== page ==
Single, Bloodsport For All (video, above) was famously banned from Radio 1 because it dared to broach the issue of racism in the army at a period when the troops were heading over to the Middle East for the first time. (“I hope my feet go flat before I hang myself, cos I can’t take this crap, I’m going A.W.O.L”). Elsewhere, they would confront other heavyweight issues, whether it was child abuse, AIDS or homelessness. There was always a point to be made, ad infinitum. Carter taught me more about what was going on in the world than any teacher or the tabloids. It was done with passion for sure, but also with a drollness and a pop sensibility. These guys’ message was so accessible because they had tunes to die for; big, brazen pop choruses punctuating a dance backbeat and a cacophony of chainsaw guitars. Social commentary never sounded so much fun.

Personally though, I think Carter were at their best when they weren’t trying to save the world. I like the idea of them as bedsit poets, pouring their hearts out on tape. Carter’s lyrics were at their most poignant when they touched on humdrum stories of loneliness, sadness, depression and optimism in the face of adversity. Taken from the band’s standout album, 30 Something (which was awarded 10/10 by NME reviewer Steve Lamacq), epic ballad Falling on a Bruise was the absolute jewel in Carter’s crown, telling the downbeat tale of dejection and misery that anyone who has ever felt that life dealt them an unfair hand can relate to (“Some you win and some you lose, I’ve spent my whole lifetime falling on a bruise, and if I had the chance to do it all again, I’d change everything”). Followed on the album by the heartbreaking lullaby The Final Comedown (“I’ve been cut, I’ve been stitched, I’ve been buggered, bewitched and abandoned”) this was Carter’s finest hour, and proved them to be heavyweight lyricists who could stand up and be counted against the likes of modern day poets like Morrissey and Jarvis Cocker.

They told us about life as it was, constantly conveyed the social deprivation around them with a wink (“Under-funded OAPs turn to a life of crime, the great cucumber robberies of 1989”), and stood against war, more than once telling stories through the eyes of soldiers (“when I come home today, look away, look away, turn your eyes to the children, I don’t want you to see me this way.”) It was unquestionably stirring stuff.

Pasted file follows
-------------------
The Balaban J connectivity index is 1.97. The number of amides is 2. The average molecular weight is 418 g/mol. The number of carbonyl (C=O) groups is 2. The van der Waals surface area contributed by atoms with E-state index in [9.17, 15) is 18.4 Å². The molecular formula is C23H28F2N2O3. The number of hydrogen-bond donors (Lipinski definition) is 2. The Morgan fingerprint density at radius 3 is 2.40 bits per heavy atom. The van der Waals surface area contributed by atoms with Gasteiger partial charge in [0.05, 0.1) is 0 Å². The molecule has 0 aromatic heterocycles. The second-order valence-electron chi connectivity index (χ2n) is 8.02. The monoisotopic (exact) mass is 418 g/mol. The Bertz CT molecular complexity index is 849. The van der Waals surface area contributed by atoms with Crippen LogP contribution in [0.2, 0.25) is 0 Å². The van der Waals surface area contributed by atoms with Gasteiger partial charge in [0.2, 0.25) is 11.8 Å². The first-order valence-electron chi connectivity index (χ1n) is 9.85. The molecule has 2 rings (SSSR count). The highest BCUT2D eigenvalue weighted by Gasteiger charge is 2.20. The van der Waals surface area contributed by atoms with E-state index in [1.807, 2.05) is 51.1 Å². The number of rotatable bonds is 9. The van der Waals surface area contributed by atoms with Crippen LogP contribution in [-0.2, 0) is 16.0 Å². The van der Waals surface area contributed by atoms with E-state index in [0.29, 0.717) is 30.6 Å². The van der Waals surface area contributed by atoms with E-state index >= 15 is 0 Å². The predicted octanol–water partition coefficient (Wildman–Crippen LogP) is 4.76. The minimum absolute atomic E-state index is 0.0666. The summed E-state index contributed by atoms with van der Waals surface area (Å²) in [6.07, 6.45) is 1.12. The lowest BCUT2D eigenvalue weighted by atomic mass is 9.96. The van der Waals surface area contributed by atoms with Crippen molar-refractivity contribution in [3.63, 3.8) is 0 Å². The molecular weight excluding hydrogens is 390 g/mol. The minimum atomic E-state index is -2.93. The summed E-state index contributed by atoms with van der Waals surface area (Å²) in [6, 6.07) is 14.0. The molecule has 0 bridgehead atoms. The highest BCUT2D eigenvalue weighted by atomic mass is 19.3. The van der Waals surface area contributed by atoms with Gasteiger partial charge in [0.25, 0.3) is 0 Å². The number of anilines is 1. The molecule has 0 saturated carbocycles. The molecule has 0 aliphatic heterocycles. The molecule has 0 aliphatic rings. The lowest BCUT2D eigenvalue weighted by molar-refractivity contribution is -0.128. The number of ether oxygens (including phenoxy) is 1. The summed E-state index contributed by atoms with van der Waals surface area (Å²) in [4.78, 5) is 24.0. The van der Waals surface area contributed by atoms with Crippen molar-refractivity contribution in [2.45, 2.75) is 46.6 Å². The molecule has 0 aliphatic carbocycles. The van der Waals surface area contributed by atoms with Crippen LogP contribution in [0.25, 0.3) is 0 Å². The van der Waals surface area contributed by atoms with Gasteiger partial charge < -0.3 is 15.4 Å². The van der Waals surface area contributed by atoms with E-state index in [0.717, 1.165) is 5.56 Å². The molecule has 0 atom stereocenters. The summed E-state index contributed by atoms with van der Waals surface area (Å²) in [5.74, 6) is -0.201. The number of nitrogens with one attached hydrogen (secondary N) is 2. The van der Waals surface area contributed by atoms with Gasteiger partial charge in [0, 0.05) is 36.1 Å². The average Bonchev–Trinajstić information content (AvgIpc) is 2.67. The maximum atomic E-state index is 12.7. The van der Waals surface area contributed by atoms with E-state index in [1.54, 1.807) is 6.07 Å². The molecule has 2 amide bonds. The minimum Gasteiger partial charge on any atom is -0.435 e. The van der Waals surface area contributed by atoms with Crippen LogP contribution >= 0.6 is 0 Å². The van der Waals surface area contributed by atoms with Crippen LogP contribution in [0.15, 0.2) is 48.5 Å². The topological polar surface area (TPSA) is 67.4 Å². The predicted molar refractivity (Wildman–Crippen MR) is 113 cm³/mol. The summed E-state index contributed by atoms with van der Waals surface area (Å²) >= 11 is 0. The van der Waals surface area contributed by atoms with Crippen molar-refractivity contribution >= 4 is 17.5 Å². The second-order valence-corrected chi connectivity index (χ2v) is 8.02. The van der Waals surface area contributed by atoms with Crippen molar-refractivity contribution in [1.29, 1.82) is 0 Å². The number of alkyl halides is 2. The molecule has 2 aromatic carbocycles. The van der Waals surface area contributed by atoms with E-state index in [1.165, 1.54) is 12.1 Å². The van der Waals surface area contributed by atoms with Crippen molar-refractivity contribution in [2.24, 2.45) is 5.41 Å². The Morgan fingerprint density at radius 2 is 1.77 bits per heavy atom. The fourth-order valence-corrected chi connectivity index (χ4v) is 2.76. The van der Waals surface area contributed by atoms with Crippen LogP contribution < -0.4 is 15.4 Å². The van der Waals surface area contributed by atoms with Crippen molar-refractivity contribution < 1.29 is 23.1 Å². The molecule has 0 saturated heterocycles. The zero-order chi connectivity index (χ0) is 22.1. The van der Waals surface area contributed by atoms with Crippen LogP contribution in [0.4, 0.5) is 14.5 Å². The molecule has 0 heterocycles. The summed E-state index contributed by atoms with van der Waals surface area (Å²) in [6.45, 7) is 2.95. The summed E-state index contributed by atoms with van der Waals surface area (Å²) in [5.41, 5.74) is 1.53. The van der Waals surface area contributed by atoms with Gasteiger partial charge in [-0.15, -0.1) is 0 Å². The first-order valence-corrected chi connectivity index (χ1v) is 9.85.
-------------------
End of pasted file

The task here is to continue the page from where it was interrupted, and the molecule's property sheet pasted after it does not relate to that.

While NME has since been keen to erase Carter from its history, it might surprise those who have never heard of them that the band were cover stars on many occasions. Even at the time though, the music world was completely dissected by Carter. Like indie Marmite, you either loved them or hated them, but everyone, and I mean everyone, had an opinion on them. The letters pages in the music press were often crammed with arguments about how good/awful they were. Whether you call it fame or infamy, Jimbob and Fruitbat were massive for a while. 1992, The Love Album rocketed to the top of the album charts at a time when it was still a relatively impressive achievement for an indie band, the duo appeared live on BBC TV at the Smash Hits Poll Winners Party (which saw the infamous incident where Fruitbat attacked host Philip Schofield), were regulars on Top Of The Pops, had several Top 40 hits and headlined The Glastonbury Festival. You could say that, sometime between 1991 and 1993, they were even proper pop stars.

This was the main problem. In spite of their adroitness when it came to penning a tune, Jimbob and Fruitbat were in no way pop stars. They were not equipped or prepared to deal with everything that came with selling a squllion records. Jimbob seemed to grow a chip on his shoulder the size of a small country and ended up hating every other band but for his few personal favourites, and the duo followed up their number one record with a moderately inaccessible fourth album that was influenced by Fruitbat’s love of AC/DC. While it dented the top ten and spawned a few great moments, like the band’s favourite song, The Music That Nobody Likes, it was not an album that bothered the radio much. Releasing from it the least radio-friendly single ever (Lenny and Terence) didn’t help. It was heavy as hell and featured a girl orgasming throughout the second half of the song. “It sounded great the one time it was played on the radio,” Jimbob said.

Soon after, when Britpop came along, Carter were brushed aside by the media, and history was not kind to their memory, nor indeed to the memory of the entire movement of bands of which Carter were a part (Pop Will Eat Itself, Kingmaker, Ned’s Atomic Dustbin, The Family Cat, etc).